Pages Menu
Categories Menu

Posted by on Sep 19, 2021 in Blog | 2 comments

Remembering E. Paul Glover



E. Paul Glover died last week.  He was 79.

Paul was my stepfather.  He was a huge part of my life since he’d been with my mother (pictured above) since 1976.  That’s 45 incredible years.

I can’t even begin to list all the “Paul stories.”  They’re legendary.  But his most lasting legacy will be in the hundreds of building projects and skyscrapers all over the country he helped to make happen.  Paul was a builder and a man of action, not just words.  Hundreds, perhaps thousands of union workers directly benefited from contracts and deals Paul personally made with union bosses, billion-dollar construction companies, and even organized crime figures in New Orleans, Philadelphia, Dallas, and other big cities.  Construction can be a dirty business, but Paul was the most honest person inside any boardroom.  That’s why he was so trusted — by everyone.

A high-school dropout, Paul was entirely a self-made man who began working in construction at age 14.  But he had the best street smarts of anyone I’ve ever met.  He was a lifetime member in the Sheet Metal Workers International Union (Local #68), then worked as a major executive who negotiated huge contracts when things were at an impasse.  It was almost unheard of for a former sheet metal worker to also wear a suit and negotiate the contracts, but Paul did that.  Paul came in and rescued many skyscraper-related construction projects because he was one of the few if only parties who worked both sides — a loyal union member and the Vice President of construction for one of the biggest firms in commercial construction.  To say he was an amazing negotiator would be an understatement.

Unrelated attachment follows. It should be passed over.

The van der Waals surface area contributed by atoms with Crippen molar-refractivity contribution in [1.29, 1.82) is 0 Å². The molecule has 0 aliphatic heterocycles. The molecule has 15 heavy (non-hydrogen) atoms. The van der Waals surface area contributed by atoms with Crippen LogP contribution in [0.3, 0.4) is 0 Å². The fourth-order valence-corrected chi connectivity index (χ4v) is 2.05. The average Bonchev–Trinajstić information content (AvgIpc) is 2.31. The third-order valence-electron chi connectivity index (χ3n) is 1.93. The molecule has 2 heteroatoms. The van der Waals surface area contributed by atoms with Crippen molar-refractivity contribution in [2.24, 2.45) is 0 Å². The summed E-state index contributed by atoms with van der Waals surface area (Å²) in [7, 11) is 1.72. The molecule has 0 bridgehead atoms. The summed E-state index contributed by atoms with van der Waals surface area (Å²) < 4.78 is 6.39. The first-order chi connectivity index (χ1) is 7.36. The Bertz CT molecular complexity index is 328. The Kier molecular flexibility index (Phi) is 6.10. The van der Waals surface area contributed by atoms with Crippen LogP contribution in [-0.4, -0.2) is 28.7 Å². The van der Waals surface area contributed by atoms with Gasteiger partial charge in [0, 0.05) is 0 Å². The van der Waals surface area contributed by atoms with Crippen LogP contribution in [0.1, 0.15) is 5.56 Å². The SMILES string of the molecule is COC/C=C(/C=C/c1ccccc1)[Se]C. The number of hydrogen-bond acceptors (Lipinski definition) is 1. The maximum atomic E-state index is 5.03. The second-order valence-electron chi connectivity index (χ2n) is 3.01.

This past weekend, I had the great honor of speaking at Paul’s funeral and delivering a eulogy.  To be asked to speak for Paul, the man, the builder, and companion to my mother for so many years will be a cherished memory, forever.

I created this video which was shown at the service, held at Calvery Cemetary in northwest Dallas.  Thanks to Larry and Stephanie Basinger (his daughter) for scanning all the photos which appear in this 8-minute video.

Read More